Sutro Tunnel

From Wikipedia, the free encyclopedia
Sutro Tunnel
Sutro Tunnel.jpg
The entrance to the Sutro Tunnel in the late 1800s
Reference no.85[1]

The Sutro Tunnel is a drainage tunnel (adit) connected to the Comstock Lode in Northern Nevada. It begins at Dayton, Nevada and connects 3.88 miles (6.24 km) Northwest to the Savage mine in Virginia City, Nevada. The Sutro Tunnel pioneered the excavation of large drainage and access tunnels in the US. Later US mine drainage tunnels included the Argo Tunnel at Idaho Springs, Colorado, the Leadville and Yak tunnels at Leadville, Colorado, and the Roosevelt tunnel in the Cripple Creek district, Colorado.


The tunnel was proposed by Adolph Sutro, a Prussian Jewish mining entrepreneur, in 1860.[2] He promoted the drainage tunnel to allow access to deeper mineral exploration in the Comstock. Flooding and inadequate pumps had inhibited some exploration until that time.

By 1865, Sutro's idea had gained the approval of the state and US federal governments. The mining interests of the Comstock initially supported the project, but later opposed the idea. They feared that an alternate access point to the Comstock minerals would threaten their monopoly on the mining and milling of gold and silver in the Comstock.

Nonetheless, Sutro formed the Sutro Tunnel Company, selling stock certificates to raise funds for its construction, which began in 1869. Financing also came from local miners motivated by the prospect of improved mine safety. This motivation was further advocated by Sutro after the Yellowjacket mine disaster where dozens of miners were burned to death because they could not escape.

Arthur De Wint Foote worked on the tunnel in 1873, but was fired in 1874, having struck a flood of water in Shaft No. 2.[3]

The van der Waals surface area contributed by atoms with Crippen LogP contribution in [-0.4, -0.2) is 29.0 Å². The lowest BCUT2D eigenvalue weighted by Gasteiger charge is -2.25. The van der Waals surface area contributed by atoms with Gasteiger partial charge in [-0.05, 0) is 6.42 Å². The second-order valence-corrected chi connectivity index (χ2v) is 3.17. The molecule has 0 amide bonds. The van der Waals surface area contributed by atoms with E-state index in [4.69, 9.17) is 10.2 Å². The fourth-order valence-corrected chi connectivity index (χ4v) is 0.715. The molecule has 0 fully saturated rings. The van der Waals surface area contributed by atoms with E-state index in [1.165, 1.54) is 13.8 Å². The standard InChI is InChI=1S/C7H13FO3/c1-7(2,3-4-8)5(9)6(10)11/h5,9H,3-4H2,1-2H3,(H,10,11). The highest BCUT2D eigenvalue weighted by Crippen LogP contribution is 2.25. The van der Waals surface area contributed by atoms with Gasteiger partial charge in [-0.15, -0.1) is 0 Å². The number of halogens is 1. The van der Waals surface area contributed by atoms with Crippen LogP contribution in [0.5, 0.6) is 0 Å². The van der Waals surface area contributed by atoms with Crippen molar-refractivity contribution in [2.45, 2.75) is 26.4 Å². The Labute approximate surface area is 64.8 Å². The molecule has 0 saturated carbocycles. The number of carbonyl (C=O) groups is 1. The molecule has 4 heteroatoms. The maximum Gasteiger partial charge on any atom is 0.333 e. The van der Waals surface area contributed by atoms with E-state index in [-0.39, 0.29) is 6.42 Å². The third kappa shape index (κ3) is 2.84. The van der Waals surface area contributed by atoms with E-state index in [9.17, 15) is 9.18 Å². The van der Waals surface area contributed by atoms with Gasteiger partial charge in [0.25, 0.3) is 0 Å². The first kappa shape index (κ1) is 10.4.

The main tunnel connected to the Savage Mine in 1878, the North and South branches were completed in 1879. Water was released from the mines on June 30th of 1879. Upon completion, Adolph Sutro sold his interest in the tunnel company. However, he stayed on as a board member and moved to San Francisco, later becoming mayor, building the Sutro Baths and much more. Adolph's brother Theodore Sutro then took over control of the Sutro Tunnel Company until 1894 when he then sold it to Franklin Leonard Sr.

Friends of Sutro[edit]

The Friend of Sutro Tunnel organization is working to preserve this significant part of Nevada's mining history by restoring the Sutro Tunnel Site.  The goal of the project is to not only preserve the site's historical integrity, but to also make it safe and accessible for visitors.  Phase One of the project is currently underway with the focus being on ongoing site cleanup and protecting remaining structures from further deterioration.[4]

In popular culture[edit]

Mark Twain references the tunnel in Roughing It.[5]


  1. ^ "Nevada Historical Markers". Nevada State Historic Preservation Office. Archived from the original on 4 February 2013. Retrieved 23 February 2013.
  2. ^ Smith, Grant Horace; Tingley, Joseph V. (July 21, 1998). The History of the Comstock Lode, 1850-1997. University of Nevada Press. pp. 107–115. ISBN 9781888035049.
  3. ^ Rickard, Thomas Arthur (1992). Interviews with Mining Engineers. San Francisco: Mining and Scientific Press. p. 172. OCLC 2664362. Arthur De Wint Foote.
  4. ^ Buckley, Chris (October 24, 2019). "Restoration Efforts Underway at Sutro Tunnel Site in Dayton". KTVN. Retrieved September 19, 2021.
  5. ^ Twain, Mark (1994). Roughing It. Pleasantville: The reader's Digest Association, Inc. p. 255. ISBN 0895776286.

External links[edit]

Further reading[edit]

Coordinates: 39°16′48.39″N 119°35′3.6″W / 39.2801083°N 119.584333°W / 39.2801083; -119.584333

Preceded by Nevada Historical Markers
Succeeded by